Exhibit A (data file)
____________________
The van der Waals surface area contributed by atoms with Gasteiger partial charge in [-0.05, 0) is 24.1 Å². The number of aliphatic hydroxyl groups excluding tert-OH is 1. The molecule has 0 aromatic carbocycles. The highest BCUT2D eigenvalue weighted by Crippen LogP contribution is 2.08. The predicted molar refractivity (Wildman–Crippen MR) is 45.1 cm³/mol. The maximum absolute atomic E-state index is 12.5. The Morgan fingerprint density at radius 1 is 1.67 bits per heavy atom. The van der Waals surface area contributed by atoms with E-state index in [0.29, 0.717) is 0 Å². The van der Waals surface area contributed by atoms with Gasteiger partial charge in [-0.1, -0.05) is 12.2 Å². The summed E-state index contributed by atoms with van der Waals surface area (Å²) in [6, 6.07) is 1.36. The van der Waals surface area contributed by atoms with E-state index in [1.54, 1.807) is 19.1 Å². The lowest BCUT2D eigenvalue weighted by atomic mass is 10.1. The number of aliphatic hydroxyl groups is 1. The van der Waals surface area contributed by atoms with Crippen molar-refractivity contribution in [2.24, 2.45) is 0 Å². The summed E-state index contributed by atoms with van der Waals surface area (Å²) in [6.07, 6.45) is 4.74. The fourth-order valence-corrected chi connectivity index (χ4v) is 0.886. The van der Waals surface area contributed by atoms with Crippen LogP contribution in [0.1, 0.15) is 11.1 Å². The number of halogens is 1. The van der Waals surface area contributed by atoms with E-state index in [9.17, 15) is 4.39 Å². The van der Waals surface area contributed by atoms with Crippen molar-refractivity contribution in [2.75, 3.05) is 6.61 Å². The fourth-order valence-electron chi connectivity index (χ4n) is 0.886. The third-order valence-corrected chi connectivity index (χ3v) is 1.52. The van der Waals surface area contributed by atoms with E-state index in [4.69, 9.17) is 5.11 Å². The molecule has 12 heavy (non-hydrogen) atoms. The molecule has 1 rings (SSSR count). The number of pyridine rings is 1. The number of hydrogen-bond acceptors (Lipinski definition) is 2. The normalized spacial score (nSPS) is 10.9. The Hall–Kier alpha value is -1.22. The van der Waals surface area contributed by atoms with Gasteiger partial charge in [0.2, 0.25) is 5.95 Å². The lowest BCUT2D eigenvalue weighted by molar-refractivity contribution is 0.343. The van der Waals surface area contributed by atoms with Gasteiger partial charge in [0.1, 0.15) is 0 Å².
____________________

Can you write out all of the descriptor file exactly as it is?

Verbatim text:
The van der Waals surface area contributed by atoms with Gasteiger partial charge in [-0.05, 0) is 24.1 Å². The number of aliphatic hydroxyl groups excluding tert-OH is 1. The molecule has 0 aromatic carbocycles. The highest BCUT2D eigenvalue weighted by Crippen LogP contribution is 2.08. The predicted molar refractivity (Wildman–Crippen MR) is 45.1 cm³/mol. The maximum absolute atomic E-state index is 12.5. The Morgan fingerprint density at radius 1 is 1.67 bits per heavy atom. The van der Waals surface area contributed by atoms with E-state index in [0.29, 0.717) is 0 Å². The van der Waals surface area contributed by atoms with Gasteiger partial charge in [-0.1, -0.05) is 12.2 Å². The summed E-state index contributed by atoms with van der Waals surface area (Å²) in [6, 6.07) is 1.36. The van der Waals surface area contributed by atoms with E-state index in [1.54, 1.807) is 19.1 Å². The lowest BCUT2D eigenvalue weighted by atomic mass is 10.1. The number of aliphatic hydroxyl groups is 1. The van der Waals surface area contributed by atoms with Crippen molar-refractivity contribution in [2.24, 2.45) is 0 Å². The summed E-state index contributed by atoms with van der Waals surface area (Å²) in [6.07, 6.45) is 4.74. The fourth-order valence-corrected chi connectivity index (χ4v) is 0.886. The van der Waals surface area contributed by atoms with Crippen LogP contribution in [0.1, 0.15) is 11.1 Å². The number of halogens is 1. The van der Waals surface area contributed by atoms with E-state index in [9.17, 15) is 4.39 Å². The van der Waals surface area contributed by atoms with Crippen molar-refractivity contribution in [2.75, 3.05) is 6.61 Å². The fourth-order valence-electron chi connectivity index (χ4n) is 0.886. The third-order valence-corrected chi connectivity index (χ3v) is 1.52. The van der Waals surface area contributed by atoms with E-state index in [4.69, 9.17) is 5.11 Å². The molecule has 12 heavy (non-hydrogen) atoms. The molecule has 1 rings (SSSR count). The number of pyridine rings is 1. The number of hydrogen-bond acceptors (Lipinski definition) is 2. The normalized spacial score (nSPS) is 10.9. The Hall–Kier alpha value is -1.22. The van der Waals surface area contributed by atoms with Gasteiger partial charge in [0.2, 0.25) is 5.95 Å². The lowest BCUT2D eigenvalue weighted by molar-refractivity contribution is 0.343. The van der Waals surface area contributed by atoms with Gasteiger partial charge in [0.1, 0.15) is 0 Å².